Circulating tumor DNA (ctDNA), also known as cell-free tumor DNA, is genetic material that's freely floating in the bloodstream of cancer patients. The source of ctDNA is the tumor, where dead tumor cells break open and release the tumor DNA into the patient's blood. ctDNA represents a non-invasive cancer biomarker that can indicate the presence of disease. And because detection requires only a blood sample, the technique of using ctDNA for cancer diagnosis is often called "liquid biopsy."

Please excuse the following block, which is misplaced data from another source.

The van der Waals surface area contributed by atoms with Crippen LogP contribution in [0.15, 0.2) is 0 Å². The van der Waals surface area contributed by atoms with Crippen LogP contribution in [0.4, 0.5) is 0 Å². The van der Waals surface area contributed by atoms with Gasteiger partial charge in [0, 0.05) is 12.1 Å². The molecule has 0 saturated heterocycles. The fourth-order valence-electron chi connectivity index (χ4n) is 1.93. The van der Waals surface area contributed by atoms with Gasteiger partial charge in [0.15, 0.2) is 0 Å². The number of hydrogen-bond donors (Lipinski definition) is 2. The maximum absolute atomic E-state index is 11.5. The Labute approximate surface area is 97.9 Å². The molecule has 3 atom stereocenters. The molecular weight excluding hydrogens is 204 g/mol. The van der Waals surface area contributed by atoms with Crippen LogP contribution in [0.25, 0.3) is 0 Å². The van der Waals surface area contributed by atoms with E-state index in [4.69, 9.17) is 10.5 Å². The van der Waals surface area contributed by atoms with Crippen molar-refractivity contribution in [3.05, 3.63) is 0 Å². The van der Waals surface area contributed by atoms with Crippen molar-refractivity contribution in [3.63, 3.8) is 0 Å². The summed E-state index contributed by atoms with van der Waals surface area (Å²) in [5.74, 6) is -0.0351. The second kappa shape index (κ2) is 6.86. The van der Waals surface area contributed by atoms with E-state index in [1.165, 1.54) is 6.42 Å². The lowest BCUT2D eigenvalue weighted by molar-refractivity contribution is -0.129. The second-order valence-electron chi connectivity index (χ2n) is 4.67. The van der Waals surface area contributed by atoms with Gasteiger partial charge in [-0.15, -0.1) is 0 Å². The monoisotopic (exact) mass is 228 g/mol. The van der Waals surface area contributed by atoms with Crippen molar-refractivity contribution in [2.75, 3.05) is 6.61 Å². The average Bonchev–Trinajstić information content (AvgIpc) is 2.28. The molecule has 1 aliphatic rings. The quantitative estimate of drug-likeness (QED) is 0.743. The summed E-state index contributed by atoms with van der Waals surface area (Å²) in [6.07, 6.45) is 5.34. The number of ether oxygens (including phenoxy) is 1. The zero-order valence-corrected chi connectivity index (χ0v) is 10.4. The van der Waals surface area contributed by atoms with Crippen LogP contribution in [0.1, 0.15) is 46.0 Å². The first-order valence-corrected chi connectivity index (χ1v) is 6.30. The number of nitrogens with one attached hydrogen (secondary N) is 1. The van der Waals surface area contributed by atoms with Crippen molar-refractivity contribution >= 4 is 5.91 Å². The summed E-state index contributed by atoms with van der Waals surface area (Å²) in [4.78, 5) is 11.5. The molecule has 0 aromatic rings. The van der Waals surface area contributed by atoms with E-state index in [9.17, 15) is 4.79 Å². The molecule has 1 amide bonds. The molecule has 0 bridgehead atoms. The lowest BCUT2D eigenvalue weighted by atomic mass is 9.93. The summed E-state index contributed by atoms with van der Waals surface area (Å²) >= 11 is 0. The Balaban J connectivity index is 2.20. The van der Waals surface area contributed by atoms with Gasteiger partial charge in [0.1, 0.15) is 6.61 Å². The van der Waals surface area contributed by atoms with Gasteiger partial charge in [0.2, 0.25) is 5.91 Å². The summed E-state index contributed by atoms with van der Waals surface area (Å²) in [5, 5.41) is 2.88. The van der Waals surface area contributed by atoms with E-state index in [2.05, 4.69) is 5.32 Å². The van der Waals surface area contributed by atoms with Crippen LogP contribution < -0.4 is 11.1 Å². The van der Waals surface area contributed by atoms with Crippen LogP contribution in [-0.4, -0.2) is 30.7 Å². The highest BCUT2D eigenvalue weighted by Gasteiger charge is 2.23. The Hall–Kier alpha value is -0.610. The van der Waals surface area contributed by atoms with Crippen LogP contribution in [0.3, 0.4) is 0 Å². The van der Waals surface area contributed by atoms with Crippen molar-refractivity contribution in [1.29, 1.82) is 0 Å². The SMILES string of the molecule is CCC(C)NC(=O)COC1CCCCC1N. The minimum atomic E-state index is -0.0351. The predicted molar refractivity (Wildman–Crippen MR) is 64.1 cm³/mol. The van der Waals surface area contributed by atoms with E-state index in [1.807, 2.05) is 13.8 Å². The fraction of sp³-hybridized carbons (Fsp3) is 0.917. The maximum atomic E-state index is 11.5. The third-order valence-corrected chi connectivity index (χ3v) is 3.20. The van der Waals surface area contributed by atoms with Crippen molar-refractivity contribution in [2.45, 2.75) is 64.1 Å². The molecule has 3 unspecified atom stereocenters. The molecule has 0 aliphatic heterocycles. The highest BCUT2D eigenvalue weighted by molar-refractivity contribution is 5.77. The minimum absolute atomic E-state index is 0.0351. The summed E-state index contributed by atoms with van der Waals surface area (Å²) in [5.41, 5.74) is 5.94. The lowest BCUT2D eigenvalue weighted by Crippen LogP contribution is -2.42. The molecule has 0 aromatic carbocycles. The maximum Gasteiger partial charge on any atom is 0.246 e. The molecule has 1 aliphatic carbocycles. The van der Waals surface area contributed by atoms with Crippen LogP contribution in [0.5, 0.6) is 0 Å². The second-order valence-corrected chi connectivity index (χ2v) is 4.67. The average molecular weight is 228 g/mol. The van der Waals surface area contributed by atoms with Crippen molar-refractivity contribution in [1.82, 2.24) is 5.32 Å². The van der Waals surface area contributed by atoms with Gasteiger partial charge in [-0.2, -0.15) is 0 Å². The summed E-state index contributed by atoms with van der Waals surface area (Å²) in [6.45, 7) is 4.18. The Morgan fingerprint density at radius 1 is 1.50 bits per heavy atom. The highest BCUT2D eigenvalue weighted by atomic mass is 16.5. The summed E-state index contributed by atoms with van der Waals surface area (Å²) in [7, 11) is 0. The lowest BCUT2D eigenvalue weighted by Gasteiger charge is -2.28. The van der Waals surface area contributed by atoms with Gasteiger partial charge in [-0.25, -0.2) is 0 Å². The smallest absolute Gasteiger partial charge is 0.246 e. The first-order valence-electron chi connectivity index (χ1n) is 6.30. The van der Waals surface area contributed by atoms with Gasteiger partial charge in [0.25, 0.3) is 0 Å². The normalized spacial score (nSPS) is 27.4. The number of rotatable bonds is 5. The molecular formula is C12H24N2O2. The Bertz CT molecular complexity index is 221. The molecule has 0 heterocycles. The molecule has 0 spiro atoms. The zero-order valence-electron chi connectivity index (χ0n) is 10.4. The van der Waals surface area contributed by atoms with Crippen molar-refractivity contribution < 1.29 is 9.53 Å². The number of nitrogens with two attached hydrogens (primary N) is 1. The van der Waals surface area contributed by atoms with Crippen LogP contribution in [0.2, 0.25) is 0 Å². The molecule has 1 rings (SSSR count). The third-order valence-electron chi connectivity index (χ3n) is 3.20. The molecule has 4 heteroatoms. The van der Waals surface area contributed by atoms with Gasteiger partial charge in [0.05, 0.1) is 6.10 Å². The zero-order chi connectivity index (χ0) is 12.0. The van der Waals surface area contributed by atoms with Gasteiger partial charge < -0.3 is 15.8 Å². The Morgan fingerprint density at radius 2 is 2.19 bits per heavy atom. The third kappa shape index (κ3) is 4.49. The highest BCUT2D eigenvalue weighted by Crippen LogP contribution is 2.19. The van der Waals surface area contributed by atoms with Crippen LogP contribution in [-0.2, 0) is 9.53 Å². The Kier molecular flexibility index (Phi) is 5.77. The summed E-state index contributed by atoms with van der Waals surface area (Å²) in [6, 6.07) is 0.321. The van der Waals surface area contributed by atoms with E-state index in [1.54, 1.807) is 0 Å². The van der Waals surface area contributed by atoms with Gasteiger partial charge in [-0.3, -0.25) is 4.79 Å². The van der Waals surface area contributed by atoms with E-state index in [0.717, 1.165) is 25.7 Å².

One of the biggest advantages to liquid biopsies is early detection. Because tumor DNA can be picked up in blood, patients can potentially be treated before a tumor grows. This method also allows doctors to better monitor patients for cancer progression and recurrence. In all cases, the early detection gives doctors more time to form better treatment plans for their patients.